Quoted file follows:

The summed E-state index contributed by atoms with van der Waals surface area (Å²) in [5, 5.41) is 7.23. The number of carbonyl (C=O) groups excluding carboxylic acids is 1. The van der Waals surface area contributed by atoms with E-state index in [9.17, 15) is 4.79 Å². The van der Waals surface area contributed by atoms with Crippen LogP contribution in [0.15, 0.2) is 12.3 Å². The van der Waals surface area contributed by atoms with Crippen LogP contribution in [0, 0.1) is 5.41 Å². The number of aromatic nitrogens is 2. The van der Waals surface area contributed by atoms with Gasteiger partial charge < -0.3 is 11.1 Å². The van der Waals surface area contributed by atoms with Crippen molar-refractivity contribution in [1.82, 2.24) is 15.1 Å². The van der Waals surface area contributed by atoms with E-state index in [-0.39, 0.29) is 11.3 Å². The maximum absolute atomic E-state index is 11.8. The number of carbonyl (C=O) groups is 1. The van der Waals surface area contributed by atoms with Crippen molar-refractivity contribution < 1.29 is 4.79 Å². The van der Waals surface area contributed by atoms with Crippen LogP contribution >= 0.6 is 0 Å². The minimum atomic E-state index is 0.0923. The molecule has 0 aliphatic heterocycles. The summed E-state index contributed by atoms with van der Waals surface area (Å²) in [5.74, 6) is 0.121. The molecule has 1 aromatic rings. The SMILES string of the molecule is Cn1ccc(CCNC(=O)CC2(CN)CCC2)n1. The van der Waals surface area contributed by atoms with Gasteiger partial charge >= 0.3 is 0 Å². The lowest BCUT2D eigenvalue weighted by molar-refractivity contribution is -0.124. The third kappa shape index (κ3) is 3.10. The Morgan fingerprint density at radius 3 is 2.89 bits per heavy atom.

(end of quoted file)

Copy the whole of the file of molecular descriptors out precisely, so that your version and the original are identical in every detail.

The summed E-state index contributed by atoms with van der Waals surface area (Å²) in [5, 5.41) is 7.23. The number of carbonyl (C=O) groups excluding carboxylic acids is 1. The van der Waals surface area contributed by atoms with E-state index in [9.17, 15) is 4.79 Å². The van der Waals surface area contributed by atoms with Crippen LogP contribution in [0.15, 0.2) is 12.3 Å². The van der Waals surface area contributed by atoms with Crippen LogP contribution in [0, 0.1) is 5.41 Å². The number of aromatic nitrogens is 2. The van der Waals surface area contributed by atoms with Gasteiger partial charge < -0.3 is 11.1 Å². The van der Waals surface area contributed by atoms with Crippen molar-refractivity contribution in [1.82, 2.24) is 15.1 Å². The van der Waals surface area contributed by atoms with E-state index in [-0.39, 0.29) is 11.3 Å². The maximum absolute atomic E-state index is 11.8. The number of carbonyl (C=O) groups is 1. The van der Waals surface area contributed by atoms with Crippen molar-refractivity contribution < 1.29 is 4.79 Å². The van der Waals surface area contributed by atoms with Crippen LogP contribution >= 0.6 is 0 Å². The minimum atomic E-state index is 0.0923. The molecule has 0 aliphatic heterocycles. The summed E-state index contributed by atoms with van der Waals surface area (Å²) in [5.74, 6) is 0.121. The molecule has 1 aromatic rings. The SMILES string of the molecule is Cn1ccc(CCNC(=O)CC2(CN)CCC2)n1. The van der Waals surface area contributed by atoms with Gasteiger partial charge >= 0.3 is 0 Å². The lowest BCUT2D eigenvalue weighted by molar-refractivity contribution is -0.124. The third kappa shape index (κ3) is 3.10. The Morgan fingerprint density at radius 3 is 2.89 bits per heavy atom.